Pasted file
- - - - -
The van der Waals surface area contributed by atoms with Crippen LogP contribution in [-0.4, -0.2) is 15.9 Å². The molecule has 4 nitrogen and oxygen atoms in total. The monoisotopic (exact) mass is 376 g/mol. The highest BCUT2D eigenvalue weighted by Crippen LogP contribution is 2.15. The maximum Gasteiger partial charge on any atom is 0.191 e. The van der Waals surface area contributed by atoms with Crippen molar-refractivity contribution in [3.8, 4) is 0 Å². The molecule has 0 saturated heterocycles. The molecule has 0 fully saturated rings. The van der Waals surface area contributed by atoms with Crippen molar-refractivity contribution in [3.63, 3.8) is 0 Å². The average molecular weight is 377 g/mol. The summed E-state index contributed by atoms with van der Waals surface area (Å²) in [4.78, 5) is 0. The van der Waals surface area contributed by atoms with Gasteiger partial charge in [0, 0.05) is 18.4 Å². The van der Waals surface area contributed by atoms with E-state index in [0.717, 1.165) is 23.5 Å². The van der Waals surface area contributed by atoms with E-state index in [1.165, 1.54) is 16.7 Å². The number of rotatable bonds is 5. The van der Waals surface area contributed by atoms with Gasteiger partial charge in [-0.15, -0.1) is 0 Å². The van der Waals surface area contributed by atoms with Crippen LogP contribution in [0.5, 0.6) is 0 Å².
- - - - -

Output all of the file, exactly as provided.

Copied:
The van der Waals surface area contributed by atoms with Crippen LogP contribution in [-0.4, -0.2) is 15.9 Å². The molecule has 4 nitrogen and oxygen atoms in total. The monoisotopic (exact) mass is 376 g/mol. The highest BCUT2D eigenvalue weighted by Crippen LogP contribution is 2.15. The maximum Gasteiger partial charge on any atom is 0.191 e. The van der Waals surface area contributed by atoms with Crippen molar-refractivity contribution in [3.8, 4) is 0 Å². The molecule has 0 saturated heterocycles. The molecule has 0 fully saturated rings. The van der Waals surface area contributed by atoms with Crippen molar-refractivity contribution in [3.63, 3.8) is 0 Å². The average molecular weight is 377 g/mol. The summed E-state index contributed by atoms with van der Waals surface area (Å²) in [4.78, 5) is 0. The van der Waals surface area contributed by atoms with Gasteiger partial charge in [0, 0.05) is 18.4 Å². The van der Waals surface area contributed by atoms with E-state index in [0.717, 1.165) is 23.5 Å². The van der Waals surface area contributed by atoms with E-state index in [1.165, 1.54) is 16.7 Å². The number of rotatable bonds is 5. The van der Waals surface area contributed by atoms with Gasteiger partial charge in [-0.15, -0.1) is 0 Å². The van der Waals surface area contributed by atoms with Crippen LogP contribution in [0.5, 0.6) is 0 Å².